Time to Cash Out, N.Y. A.G. Tells Fantasy-Sports Giants


     MANHATTAN (CN) – As a million people gathered to watch the ball descend at Times Square, New York Attorney General Eric Schneiderman went to court to drop the other shoe on fantasy-sport companies FanDuel and DraftKings.
     It has been nearly two months since Schneiderman’s office sent a scathing cease-and-desist letter warning the companies to stop operating in the state.
     Since that time, FanDuel and DraftKings have faced dozens of class actions around the country, amid reports that insiders rig the game through sophisticated algorithms running confidential information.
     Against the defense that the websites offer a game of skill, Manhattan Supreme Court Judge Manuel Mendez granted Schneiderman’s request for an injunction banning them in New York as illegal betting operations.
     The decision has been stayed pending an appeal, but Schneiderman’s office hasn’t cashed out yet. On New Year’s Eve, the attorney general filed an amended complaint seeking the restitution of “all funds” the companies made through their “fraudulent, deceptive, and illegal acts” in New York.
     Schneiderman touted his office’s recent victory in a statement announcing its new action.
     “This filing, which follows a preliminary determination by the State Supreme Court that DraftKings and FanDuel have been running illegal sports betting operations, seeks appropriate fines and restitution from the companies,” he said. “It should be no surprise that the amounts involved are substantial, given the skyrocketing size of these illegal gambling operations.”
     The 33-page amended complaint seeks a $5,000 civil penalty for each case.
     According to CBS News, the companies estimated that they made more than $200 million from at least 600,000 customers in the Empire State.
     Though FanDuel suspended its operation in New York when the court denied it a restraining order in November, the website has been back up since the stay of the court’s injunction. A full appellate panel must still decide whether the stay is necessary.
     “As we have previously iterated, FanDuel remains committed to offering our fantasy contests to the Yankees, Mets, Jets, Giants, Bills, Knicks, Nets, Rangers, Islanders and Sabres fans that comprise the great state of New York and love fantasy sports – be it season-long or daily,” the company said in a statement. “As one of New York’s fastest growing startup companies, we are thoroughly disappointed in the attorney general’s ongoing actions and will fight this meritless amended suit until fantasy sports are safeguarded for all sports fans.”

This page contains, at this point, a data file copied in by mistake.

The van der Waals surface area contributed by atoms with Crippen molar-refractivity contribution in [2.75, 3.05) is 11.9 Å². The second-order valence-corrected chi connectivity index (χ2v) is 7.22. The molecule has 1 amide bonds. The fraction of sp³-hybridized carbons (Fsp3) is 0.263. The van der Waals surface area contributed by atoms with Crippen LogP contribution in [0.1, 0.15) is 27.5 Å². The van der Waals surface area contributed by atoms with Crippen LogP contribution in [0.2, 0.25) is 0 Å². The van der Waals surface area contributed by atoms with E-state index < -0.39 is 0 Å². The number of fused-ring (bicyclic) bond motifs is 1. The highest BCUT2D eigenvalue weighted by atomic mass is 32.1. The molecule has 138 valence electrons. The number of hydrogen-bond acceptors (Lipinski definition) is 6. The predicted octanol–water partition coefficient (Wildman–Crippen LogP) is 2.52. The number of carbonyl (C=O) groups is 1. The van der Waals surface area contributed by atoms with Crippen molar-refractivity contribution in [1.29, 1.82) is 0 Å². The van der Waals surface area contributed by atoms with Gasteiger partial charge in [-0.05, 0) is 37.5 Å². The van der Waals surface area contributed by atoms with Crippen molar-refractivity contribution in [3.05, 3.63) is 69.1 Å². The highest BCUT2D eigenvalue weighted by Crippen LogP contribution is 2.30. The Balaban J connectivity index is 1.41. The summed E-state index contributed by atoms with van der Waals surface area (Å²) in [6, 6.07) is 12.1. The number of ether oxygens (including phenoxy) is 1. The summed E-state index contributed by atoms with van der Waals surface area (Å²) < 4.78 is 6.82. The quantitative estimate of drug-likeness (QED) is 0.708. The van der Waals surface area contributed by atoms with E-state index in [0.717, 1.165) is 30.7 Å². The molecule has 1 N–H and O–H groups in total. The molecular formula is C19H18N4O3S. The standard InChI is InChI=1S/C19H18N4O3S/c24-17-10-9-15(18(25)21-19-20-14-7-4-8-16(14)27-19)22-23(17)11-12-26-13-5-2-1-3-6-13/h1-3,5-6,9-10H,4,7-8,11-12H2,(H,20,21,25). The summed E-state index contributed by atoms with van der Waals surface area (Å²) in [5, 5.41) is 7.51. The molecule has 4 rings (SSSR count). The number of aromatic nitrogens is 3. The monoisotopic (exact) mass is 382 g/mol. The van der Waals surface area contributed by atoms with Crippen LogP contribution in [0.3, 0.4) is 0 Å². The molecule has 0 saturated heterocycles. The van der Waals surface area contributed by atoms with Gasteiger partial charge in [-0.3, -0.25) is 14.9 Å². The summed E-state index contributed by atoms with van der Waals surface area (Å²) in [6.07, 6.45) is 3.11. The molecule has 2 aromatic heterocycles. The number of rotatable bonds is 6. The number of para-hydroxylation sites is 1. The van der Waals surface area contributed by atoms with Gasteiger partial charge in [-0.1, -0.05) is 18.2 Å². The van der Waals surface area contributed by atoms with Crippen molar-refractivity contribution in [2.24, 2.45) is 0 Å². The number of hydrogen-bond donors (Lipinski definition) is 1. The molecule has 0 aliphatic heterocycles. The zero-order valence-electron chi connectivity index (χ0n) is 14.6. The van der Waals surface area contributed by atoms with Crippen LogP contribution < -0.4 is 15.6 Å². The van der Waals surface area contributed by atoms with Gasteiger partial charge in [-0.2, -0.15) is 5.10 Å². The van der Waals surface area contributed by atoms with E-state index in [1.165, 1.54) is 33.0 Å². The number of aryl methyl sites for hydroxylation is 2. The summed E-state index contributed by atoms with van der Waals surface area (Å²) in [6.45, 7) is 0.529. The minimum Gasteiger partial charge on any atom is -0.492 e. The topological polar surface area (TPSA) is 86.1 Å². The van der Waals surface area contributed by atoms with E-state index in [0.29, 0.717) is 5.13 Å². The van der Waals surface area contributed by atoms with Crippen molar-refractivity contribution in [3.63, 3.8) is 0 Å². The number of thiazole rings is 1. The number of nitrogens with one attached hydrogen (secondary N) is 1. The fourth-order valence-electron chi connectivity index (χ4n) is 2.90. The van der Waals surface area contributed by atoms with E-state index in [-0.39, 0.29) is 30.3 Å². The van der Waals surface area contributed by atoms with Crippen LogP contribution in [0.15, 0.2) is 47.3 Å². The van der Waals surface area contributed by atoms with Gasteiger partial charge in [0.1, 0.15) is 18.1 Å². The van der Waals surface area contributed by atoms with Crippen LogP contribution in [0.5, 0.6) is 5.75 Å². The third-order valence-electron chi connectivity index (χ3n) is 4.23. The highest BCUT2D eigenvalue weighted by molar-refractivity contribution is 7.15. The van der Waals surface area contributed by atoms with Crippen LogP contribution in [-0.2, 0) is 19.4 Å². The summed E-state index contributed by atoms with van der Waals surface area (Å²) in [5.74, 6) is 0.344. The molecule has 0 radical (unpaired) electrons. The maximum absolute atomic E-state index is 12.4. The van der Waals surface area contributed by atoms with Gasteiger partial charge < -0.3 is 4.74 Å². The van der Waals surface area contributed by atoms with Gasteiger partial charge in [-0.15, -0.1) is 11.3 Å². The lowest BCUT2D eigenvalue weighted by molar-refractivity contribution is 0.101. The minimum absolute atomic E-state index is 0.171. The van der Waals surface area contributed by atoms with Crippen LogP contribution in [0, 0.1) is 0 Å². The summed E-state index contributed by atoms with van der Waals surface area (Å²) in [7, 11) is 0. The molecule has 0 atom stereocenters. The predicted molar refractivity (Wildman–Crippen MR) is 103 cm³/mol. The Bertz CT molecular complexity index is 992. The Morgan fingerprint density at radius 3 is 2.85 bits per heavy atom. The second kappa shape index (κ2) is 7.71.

David Boies, an attorney for DraftKings at Boies, Schiller & Flexner, said the new complaint shows that Schneiderman “still does not understand fantasy sports.”
     “Like the NYAG original complaint, it is based on the fundamental misunderstanding of fantasy sports competitions,” Boies said in a statement.
     Schneiderman’s error stems from the assumption that fantasy sports bank on “chance” rather than skill.
     “Everyone who plays fantasy sports knows they are games of skill,” Boies wrote. “It is the opportunity to match your knowledge and skill against the knowledge and skill of your friends and other fantasy enthusiasts that makes [DraftKings] contests so exciting and challenging.”
     With a trial court judge rejecting that argument, Boies believes that the state’s chance theory still has been “disproven” by the company’s evidence.
     In its Dec. 22 brief opposing the stay, the attorney general’s office estimated in court paper that ban on the companies would deprive them of “only single-digit percentages” of their nationwide business.
     “Whatever ‘skill’ is involved in predicting athletic performance is simply skill at gambling – not the type of skill that removes an activity from the realm of gambling altogether,” Schneiderman’s office said.
     FanDuel is expected to file its appeal Monday night to New York’s Appellate Division, First Department.

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